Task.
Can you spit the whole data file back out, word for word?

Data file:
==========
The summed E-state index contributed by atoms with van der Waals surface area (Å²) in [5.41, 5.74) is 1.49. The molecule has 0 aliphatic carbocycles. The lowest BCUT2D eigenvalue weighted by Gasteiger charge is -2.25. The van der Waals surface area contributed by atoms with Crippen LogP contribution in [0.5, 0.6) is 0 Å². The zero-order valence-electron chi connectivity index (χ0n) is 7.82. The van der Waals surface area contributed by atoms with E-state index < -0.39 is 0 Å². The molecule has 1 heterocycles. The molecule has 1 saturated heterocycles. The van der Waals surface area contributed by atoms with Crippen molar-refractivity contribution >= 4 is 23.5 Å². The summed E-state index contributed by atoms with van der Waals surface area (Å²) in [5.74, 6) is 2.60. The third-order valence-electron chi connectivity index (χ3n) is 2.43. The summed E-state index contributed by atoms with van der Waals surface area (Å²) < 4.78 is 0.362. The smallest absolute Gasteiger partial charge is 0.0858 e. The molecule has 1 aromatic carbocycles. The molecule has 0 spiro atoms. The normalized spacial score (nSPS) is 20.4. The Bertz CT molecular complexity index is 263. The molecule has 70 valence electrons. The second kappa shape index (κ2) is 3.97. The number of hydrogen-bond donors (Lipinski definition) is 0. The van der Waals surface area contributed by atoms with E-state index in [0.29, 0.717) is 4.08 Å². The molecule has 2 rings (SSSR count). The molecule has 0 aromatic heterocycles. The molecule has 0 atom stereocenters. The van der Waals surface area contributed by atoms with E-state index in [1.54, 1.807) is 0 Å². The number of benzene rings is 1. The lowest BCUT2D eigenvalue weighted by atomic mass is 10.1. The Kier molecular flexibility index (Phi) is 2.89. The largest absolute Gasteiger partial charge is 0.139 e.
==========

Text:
The summed E-state index contributed by atoms with van der Waals surface area (Å²) in [5.41, 5.74) is 1.49. The molecule has 0 aliphatic carbocycles. The lowest BCUT2D eigenvalue weighted by Gasteiger charge is -2.25. The van der Waals surface area contributed by atoms with Crippen LogP contribution in [0.5, 0.6) is 0 Å². The zero-order valence-electron chi connectivity index (χ0n) is 7.82. The van der Waals surface area contributed by atoms with E-state index < -0.39 is 0 Å². The molecule has 1 heterocycles. The molecule has 1 saturated heterocycles. The van der Waals surface area contributed by atoms with Crippen molar-refractivity contribution >= 4 is 23.5 Å². The summed E-state index contributed by atoms with van der Waals surface area (Å²) in [5.74, 6) is 2.60. The third-order valence-electron chi connectivity index (χ3n) is 2.43. The summed E-state index contributed by atoms with van der Waals surface area (Å²) < 4.78 is 0.362. The smallest absolute Gasteiger partial charge is 0.0858 e. The molecule has 1 aromatic carbocycles. The molecule has 0 spiro atoms. The normalized spacial score (nSPS) is 20.4. The Bertz CT molecular complexity index is 263. The molecule has 70 valence electrons. The second kappa shape index (κ2) is 3.97. The number of hydrogen-bond donors (Lipinski definition) is 0. The van der Waals surface area contributed by atoms with E-state index in [0.29, 0.717) is 4.08 Å². The molecule has 2 rings (SSSR count). The molecule has 0 aromatic heterocycles. The molecule has 0 atom stereocenters. The van der Waals surface area contributed by atoms with E-state index in [1.54, 1.807) is 0 Å². The number of benzene rings is 1. The lowest BCUT2D eigenvalue weighted by atomic mass is 10.1. The Kier molecular flexibility index (Phi) is 2.89. The largest absolute Gasteiger partial charge is 0.139 e.